13. You think you're being generous with your statement that others still have the right to pray, though apparently not at a public meeting. Why not? Because others might not agree with it? That's what you said.

      So other people aren't allowed to say things Bachfiend doesn't agree with.

      Bachfiend fully supports your right to pray so long as you are hiding and no one can see or hear you.

      Read this country's Constitution. I know it's not your own but you sure seem to speak about it like you know something. It doesn't include a right never to hear other people pray.

      Your right not to pray is not being violated.


    14. If I suggested that there should be a prayer to a godless Mother Nature (I wouldn't - it's a waste of time) at the start of civic meetings, would you object?

      How many times do we have to go down this rabbit trail, Bachfiend? We have answered this question a thousand times already.

      Here's my answer. I wouldn't like it at all but my not liking it wouldn't make it unconstitutional. If it were unconstitutional it would have to violate some part of the Constitution. I can't think of any relevant part. Do you understand?

      You seem to be implying that there is some kind of hypocrisy on the part of conservatives, that we would be up in arms of someone of another faith offered a prayer, and then suddenly we too would adopt the false doctrine of the separation of church and state. To a certain extent, I would be angry as heck because I have been told my whole life that religion has no place in the public sphere, that I'm somehow imposing on other people if I don't hide myself in shame. And then along comes some Wiccan or Buddhist and they can pray at public meetings. Why can't I?

      But it would still not be unconstitutional.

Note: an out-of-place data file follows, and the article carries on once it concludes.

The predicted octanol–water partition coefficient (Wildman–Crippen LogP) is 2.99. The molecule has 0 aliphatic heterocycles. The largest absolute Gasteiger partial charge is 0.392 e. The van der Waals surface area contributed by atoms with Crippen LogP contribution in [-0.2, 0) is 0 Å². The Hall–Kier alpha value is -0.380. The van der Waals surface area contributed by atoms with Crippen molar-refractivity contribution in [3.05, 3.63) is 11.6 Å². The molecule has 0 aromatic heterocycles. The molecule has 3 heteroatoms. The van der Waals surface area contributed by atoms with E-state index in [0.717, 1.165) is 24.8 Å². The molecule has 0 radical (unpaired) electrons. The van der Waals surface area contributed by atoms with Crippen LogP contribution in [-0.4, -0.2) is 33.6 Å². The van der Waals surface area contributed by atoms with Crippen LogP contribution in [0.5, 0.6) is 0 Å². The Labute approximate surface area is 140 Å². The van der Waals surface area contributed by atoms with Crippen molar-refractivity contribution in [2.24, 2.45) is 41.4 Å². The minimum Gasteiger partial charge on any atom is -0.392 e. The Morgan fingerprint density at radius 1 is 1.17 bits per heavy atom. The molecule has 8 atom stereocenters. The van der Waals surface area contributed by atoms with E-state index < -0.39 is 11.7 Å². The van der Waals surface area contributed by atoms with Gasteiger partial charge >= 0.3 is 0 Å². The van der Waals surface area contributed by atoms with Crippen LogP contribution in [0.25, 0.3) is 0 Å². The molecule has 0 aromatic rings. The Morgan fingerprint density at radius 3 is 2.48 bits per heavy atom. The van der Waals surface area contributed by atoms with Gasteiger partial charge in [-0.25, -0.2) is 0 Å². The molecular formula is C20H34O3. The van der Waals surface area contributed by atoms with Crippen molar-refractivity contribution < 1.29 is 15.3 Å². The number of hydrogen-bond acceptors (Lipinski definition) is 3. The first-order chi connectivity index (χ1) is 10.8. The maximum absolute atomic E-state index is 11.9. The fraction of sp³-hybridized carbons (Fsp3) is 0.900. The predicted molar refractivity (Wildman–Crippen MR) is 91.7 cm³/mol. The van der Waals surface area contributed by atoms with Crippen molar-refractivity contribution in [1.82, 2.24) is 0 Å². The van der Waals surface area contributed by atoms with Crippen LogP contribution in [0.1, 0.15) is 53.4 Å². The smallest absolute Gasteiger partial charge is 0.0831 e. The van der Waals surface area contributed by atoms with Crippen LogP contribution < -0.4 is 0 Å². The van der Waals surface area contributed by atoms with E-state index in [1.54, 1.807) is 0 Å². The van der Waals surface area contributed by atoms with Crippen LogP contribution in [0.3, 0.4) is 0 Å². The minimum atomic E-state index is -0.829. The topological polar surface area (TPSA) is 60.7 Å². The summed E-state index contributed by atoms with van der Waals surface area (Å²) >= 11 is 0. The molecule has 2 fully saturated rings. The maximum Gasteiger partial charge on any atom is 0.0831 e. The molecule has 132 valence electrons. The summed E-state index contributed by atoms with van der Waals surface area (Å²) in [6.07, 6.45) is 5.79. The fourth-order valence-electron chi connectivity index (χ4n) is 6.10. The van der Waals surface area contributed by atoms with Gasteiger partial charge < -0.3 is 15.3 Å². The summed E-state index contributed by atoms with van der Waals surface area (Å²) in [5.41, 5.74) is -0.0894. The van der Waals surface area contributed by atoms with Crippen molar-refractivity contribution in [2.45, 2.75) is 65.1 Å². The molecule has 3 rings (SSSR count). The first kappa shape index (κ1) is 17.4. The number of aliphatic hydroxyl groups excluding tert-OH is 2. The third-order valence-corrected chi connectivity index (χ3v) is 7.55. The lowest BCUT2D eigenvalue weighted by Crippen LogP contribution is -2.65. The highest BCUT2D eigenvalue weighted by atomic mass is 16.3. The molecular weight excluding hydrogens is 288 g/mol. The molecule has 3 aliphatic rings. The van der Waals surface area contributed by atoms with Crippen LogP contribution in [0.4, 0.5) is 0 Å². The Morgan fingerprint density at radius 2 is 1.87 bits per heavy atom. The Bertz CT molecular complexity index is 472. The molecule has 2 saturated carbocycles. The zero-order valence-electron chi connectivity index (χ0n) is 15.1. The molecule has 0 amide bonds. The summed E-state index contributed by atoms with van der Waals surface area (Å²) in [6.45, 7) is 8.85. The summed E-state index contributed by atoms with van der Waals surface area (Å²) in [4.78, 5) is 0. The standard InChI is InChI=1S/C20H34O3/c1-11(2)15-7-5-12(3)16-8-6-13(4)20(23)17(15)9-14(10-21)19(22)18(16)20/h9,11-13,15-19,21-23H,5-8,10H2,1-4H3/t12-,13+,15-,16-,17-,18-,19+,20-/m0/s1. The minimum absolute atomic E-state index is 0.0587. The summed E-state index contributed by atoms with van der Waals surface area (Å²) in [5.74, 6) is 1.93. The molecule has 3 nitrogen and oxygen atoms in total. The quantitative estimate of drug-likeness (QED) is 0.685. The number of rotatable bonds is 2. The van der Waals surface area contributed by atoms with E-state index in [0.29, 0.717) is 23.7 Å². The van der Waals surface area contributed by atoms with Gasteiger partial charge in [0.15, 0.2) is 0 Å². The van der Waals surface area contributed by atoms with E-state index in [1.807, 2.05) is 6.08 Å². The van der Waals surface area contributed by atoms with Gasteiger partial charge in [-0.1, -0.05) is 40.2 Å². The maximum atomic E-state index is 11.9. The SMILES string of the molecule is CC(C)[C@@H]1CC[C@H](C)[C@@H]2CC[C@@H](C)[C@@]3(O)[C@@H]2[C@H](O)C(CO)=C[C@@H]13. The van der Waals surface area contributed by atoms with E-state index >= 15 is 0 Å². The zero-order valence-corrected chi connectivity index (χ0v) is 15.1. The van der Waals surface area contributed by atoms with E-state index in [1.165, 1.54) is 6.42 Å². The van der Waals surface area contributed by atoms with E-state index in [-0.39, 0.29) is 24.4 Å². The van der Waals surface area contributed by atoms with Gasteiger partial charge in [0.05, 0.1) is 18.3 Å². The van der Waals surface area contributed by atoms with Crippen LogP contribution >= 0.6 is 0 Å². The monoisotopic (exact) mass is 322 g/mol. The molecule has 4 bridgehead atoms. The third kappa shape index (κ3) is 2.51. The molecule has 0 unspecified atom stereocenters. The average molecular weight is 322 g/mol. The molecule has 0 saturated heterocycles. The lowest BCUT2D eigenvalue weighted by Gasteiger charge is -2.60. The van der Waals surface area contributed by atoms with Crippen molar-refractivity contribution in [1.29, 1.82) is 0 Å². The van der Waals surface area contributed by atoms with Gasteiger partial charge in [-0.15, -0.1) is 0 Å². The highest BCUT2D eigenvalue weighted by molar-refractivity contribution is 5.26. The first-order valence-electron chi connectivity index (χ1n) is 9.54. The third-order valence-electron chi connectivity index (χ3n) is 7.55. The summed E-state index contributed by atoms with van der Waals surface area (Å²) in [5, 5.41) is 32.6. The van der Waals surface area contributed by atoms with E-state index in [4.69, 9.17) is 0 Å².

15. Ben,

      Prayer isn't a free speech issue. If it was, anyone could stand up and invoke a prayer thanking Satan for the good things we have. Would you be happy with that?

      Anyway. Prayers in public aren't illegal. Prayers as part of publicly funded meetings and in publicly funded schools (if it's part of the official school activities not a private matter) are illegal.

      Personally, I don't like prayers as part of public meetings - if the meetings are secular and not religious- because they're a waste of time (then again, I've been to a lot of meetings which I've regarded to be largely a waste of time - including ones in which the speaker appears to be intent on inducing death by PowerPoint with extremely busy slides and insisting on reading aloud all the text on the slide which everyone has read in 10 seconds).

      Anyway - how did that short story you had me read go?

  8. its still the great error os saying the sTATE is everything the sTATE pays for. They meant the great idea of State and church not bugging each other.
    In these matters of prayer etc and schools its just a boundary that is bumped into.
    The founders were not at war with Christianity, as the bad guys today, but were dealing with important issues of power and influence.
    Banning prayer has nothing to do with thier great historic ideas. They would never allow a banning in such a very Protestant civilization back then.
    Let the people be free. They can handle these things. No constitution should be involved. Its a scam of the bad guys.
    By the way. Many states kept religious things long after the constitution was made. City councils are not the GREAT STATE OF THE UNION.
    The bad guys should not be doing well in these matters.
    However with a supreme court selected for ethnic/sex/liberal identity and ethnic/sex/conservative identity ANYTHING dumb and bad can be expected in these sad days of American judicial doings.

  9. Yes, the constitutional separation of church and state "exists." You can look it up.